Robert's mother: (to Robert) Your teacher just called again! How can a seven-year-old get in so much trouble?! If you don't stop this nonsense, we'll have to move again just to keep you from getting kicked out of school!
Holokara (v/o): The young Mr. Ice makes this expression (...which is of listless disinterest) and responds only in his mind.
Robert: (thinking) Man, we've already moved four times!
Holokara: (as Robert, imitating his listless expression) I am just so deeply emotional about the fact that we have moved four times.
Robert: (thinking) Miami Lakes, Hialeah... every boring old neighborhood in Miami. --I wish Dad would move us somewhere cool, like the ghetto or something!
Holokara (v/o): Wait, this kid isn't Vanilla Ice...
(Cut to a shot of...)
Holokara (v/o): ...it's Izaak Crowe from "Batman: Fortunate Son"! You know, the dumbass who complained that it sucks that he didn't grow up impoverished!
(Cut back to the Vanilla Ice comic)
Holokara (v/o): In the mid-'70s, his father abandoned the family.
Robert: (thinking) Well, at least broken families are cooler than middle class families!
Holokara: Kid, you're an idiot.
Narrator: As the family moves about, Ice often finds himself in the role of "The New Kid", a role which he plays with hisrionic [sic] flair.
Spelling Errors: 2
Holokara (v/o): I did check on that, by the way: "rionic" is not a word, even though it sounds like it. But then again, considering how absolutely stupid he looks*, I'm gonna start using "rionic" to describe such a thing.
- NOTE: He basically looks like a hippie, with a headband, sunglasses, loose shirt and beads around his neck.
Robert: (thinking) As long as everyone's eyes are already on me, I'm gonna give 'em something good to look at!
Holokara: And yet, you eventually you did this (a shot of Vanilla Ice's pompadour is shown) to your hair.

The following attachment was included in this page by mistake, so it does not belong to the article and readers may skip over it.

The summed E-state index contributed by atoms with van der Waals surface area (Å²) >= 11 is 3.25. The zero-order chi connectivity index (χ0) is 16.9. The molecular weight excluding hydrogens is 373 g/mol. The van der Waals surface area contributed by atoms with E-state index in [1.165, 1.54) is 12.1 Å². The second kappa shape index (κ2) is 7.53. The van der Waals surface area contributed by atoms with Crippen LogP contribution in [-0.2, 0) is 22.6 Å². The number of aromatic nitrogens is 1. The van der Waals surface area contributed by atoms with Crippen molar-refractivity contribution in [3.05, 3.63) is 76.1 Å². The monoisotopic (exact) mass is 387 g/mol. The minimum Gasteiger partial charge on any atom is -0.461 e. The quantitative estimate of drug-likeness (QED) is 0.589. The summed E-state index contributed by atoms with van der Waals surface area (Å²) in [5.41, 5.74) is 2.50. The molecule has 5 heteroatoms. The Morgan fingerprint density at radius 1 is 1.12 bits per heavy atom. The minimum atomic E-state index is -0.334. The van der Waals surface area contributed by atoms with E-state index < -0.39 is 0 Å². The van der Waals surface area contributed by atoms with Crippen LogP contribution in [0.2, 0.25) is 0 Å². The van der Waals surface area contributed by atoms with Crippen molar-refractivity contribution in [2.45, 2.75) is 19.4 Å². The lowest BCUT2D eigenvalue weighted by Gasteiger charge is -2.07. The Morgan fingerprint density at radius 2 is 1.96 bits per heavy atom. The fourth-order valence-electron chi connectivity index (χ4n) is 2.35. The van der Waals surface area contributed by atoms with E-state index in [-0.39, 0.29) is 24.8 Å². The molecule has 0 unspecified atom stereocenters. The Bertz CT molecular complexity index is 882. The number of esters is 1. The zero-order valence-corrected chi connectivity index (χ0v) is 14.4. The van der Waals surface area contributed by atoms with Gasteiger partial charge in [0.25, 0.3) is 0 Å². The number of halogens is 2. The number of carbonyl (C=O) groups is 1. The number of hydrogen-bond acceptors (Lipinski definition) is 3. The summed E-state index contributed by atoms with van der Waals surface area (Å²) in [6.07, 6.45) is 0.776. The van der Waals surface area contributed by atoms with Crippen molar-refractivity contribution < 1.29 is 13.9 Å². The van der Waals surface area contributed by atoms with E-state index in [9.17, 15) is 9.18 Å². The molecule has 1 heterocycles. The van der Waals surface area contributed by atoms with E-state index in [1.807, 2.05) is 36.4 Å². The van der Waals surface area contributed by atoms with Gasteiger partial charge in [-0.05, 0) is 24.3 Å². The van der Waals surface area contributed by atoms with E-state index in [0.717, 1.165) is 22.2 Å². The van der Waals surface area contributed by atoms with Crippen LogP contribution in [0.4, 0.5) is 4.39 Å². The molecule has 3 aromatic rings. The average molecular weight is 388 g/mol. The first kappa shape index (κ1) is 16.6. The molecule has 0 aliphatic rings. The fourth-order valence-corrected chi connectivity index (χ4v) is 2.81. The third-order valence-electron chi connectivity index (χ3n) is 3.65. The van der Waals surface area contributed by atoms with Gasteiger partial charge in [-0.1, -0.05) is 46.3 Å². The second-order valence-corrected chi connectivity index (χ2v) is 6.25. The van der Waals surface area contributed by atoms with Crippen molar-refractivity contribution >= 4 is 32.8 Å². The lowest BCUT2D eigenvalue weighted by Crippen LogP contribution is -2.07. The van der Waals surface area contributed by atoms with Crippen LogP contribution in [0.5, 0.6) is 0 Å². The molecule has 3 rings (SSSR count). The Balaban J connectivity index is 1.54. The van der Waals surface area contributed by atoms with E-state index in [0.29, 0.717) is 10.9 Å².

Narrator: As Ice officially enters his teen years, his mother marries Byron Mino... Ice is unimpressed with the ceremony...
Holokara: (as Ice, imitating his look of dull boredom) I am unimpressed with the ceremony...
Robert: (thinking) I'd rather be riding Indian motorcycle right now!
Holokara: (as Robert) So lame, man. I'm just gonna listen to my headphones during the ceremony and be really disrespectful! How dare my mother get remarried to a loser like that!
(Cut to a clip of Cool as Ice)
Johnny (Vanilla Ice): Drop that zero and get with the hero!
(Cut back to the comic)
Narrator: Indeed, though he later claims to have come from a poverty stricken family, Ice's mother encourages his love of motorcycling by buying him all the bikes and equipment he needs.
Holokara: (as Robert's mother) I just don't get it, son! What do you need a duel disk for with your motorcycle? (as Ice, holding up a duel disk) You're just never gonna get it, Mom! It's just too radical for you!
Narrator: By sixth grade, Ice has five cycles and is known in school as the kid who can't say no to a dare!
Holokara: (as one of the schoolkids) Hey, I dare you to (holds up duel disk) jam this up your nose! (as Ice) You're on!
Sixth grader: Hey, Rob, I bet yer too chicken to ride yer bike through the playground later!
Robert: Yo, you be illin', my man! Big time! Just watch me, homey. Ah am superior, mutha!
(Cut to a clip of a Game Crazy training video)
Trainer: Ry-Dog, that was the bomb diggity, my friend! How'd you do it, dog?
(Back to the comic again)
Holokara (v/o): Later, Ice tries to use his sweet moves to chill with the honeys, yo, but is met with rejection.
Girl: You think you're so hot! In case you haven't looked in a mirror, you're white as vanilla! And you're about as hot as ice!
Robert: (thinking) Yeah, but ice is cool! And I like the sound of vanilla!
Holokara: (as Robert) Plain, average, without anything special about it. Yeah, I like that.